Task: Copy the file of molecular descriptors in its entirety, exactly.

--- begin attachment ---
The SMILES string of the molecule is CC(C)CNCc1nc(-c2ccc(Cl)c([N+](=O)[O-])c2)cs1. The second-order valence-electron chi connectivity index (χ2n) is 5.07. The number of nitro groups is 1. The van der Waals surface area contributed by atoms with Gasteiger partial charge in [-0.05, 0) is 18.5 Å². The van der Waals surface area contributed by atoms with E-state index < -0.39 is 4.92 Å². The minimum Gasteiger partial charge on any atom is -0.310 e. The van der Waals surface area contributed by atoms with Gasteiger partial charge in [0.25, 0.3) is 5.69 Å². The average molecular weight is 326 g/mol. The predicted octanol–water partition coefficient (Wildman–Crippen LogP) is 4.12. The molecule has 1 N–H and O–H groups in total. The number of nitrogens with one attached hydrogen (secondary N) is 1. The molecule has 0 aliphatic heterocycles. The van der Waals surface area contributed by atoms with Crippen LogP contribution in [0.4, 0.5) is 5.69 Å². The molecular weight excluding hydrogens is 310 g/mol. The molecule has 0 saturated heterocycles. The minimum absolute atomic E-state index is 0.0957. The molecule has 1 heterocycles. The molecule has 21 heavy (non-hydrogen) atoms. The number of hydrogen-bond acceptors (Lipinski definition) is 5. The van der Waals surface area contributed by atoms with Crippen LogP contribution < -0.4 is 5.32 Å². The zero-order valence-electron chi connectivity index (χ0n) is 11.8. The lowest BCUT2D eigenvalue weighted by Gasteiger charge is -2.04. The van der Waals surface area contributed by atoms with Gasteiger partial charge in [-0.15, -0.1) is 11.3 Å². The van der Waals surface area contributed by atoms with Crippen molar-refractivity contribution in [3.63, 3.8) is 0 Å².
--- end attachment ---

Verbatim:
The SMILES string of the molecule is CC(C)CNCc1nc(-c2ccc(Cl)c([N+](=O)[O-])c2)cs1. The second-order valence-electron chi connectivity index (χ2n) is 5.07. The number of nitro groups is 1. The van der Waals surface area contributed by atoms with Gasteiger partial charge in [-0.05, 0) is 18.5 Å². The van der Waals surface area contributed by atoms with E-state index < -0.39 is 4.92 Å². The minimum Gasteiger partial charge on any atom is -0.310 e. The van der Waals surface area contributed by atoms with Gasteiger partial charge in [0.25, 0.3) is 5.69 Å². The average molecular weight is 326 g/mol. The predicted octanol–water partition coefficient (Wildman–Crippen LogP) is 4.12. The molecule has 1 N–H and O–H groups in total. The number of nitrogens with one attached hydrogen (secondary N) is 1. The molecule has 0 aliphatic heterocycles. The van der Waals surface area contributed by atoms with Crippen LogP contribution in [0.4, 0.5) is 5.69 Å². The molecular weight excluding hydrogens is 310 g/mol. The molecule has 0 saturated heterocycles. The minimum absolute atomic E-state index is 0.0957. The molecule has 1 heterocycles. The molecule has 21 heavy (non-hydrogen) atoms. The number of hydrogen-bond acceptors (Lipinski definition) is 5. The van der Waals surface area contributed by atoms with Crippen LogP contribution < -0.4 is 5.32 Å². The zero-order valence-electron chi connectivity index (χ0n) is 11.8. The lowest BCUT2D eigenvalue weighted by Gasteiger charge is -2.04. The van der Waals surface area contributed by atoms with Gasteiger partial charge in [-0.15, -0.1) is 11.3 Å². The van der Waals surface area contributed by atoms with Crippen molar-refractivity contribution in [3.63, 3.8) is 0 Å².